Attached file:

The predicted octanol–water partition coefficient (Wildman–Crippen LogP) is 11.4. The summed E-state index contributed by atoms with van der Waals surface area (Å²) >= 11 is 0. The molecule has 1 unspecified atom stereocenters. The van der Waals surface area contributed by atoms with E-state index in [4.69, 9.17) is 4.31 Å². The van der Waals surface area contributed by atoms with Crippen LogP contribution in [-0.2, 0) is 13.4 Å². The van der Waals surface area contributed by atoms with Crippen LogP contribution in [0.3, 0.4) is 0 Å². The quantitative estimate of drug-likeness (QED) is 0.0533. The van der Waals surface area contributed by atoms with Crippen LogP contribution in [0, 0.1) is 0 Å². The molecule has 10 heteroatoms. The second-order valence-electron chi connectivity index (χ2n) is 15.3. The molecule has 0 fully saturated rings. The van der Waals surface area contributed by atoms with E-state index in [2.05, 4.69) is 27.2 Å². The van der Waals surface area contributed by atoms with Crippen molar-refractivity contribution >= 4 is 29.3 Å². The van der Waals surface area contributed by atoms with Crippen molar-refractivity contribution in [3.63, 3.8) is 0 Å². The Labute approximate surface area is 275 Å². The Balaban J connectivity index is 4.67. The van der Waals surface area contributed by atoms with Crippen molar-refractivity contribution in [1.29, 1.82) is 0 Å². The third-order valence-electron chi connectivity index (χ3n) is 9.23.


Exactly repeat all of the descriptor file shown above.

The predicted octanol–water partition coefficient (Wildman–Crippen LogP) is 11.4. The summed E-state index contributed by atoms with van der Waals surface area (Å²) >= 11 is 0. The molecule has 1 unspecified atom stereocenters. The van der Waals surface area contributed by atoms with E-state index in [4.69, 9.17) is 4.31 Å². The van der Waals surface area contributed by atoms with Crippen LogP contribution in [-0.2, 0) is 13.4 Å². The van der Waals surface area contributed by atoms with Crippen LogP contribution in [0.3, 0.4) is 0 Å². The quantitative estimate of drug-likeness (QED) is 0.0533. The van der Waals surface area contributed by atoms with Crippen LogP contribution in [0, 0.1) is 0 Å². The molecule has 10 heteroatoms. The second-order valence-electron chi connectivity index (χ2n) is 15.3. The molecule has 0 fully saturated rings. The van der Waals surface area contributed by atoms with E-state index in [2.05, 4.69) is 27.2 Å². The van der Waals surface area contributed by atoms with Crippen molar-refractivity contribution >= 4 is 29.3 Å². The van der Waals surface area contributed by atoms with Crippen molar-refractivity contribution in [3.63, 3.8) is 0 Å². The Labute approximate surface area is 275 Å². The Balaban J connectivity index is 4.67. The van der Waals surface area contributed by atoms with Crippen molar-refractivity contribution in [1.29, 1.82) is 0 Å². The third-order valence-electron chi connectivity index (χ3n) is 9.23.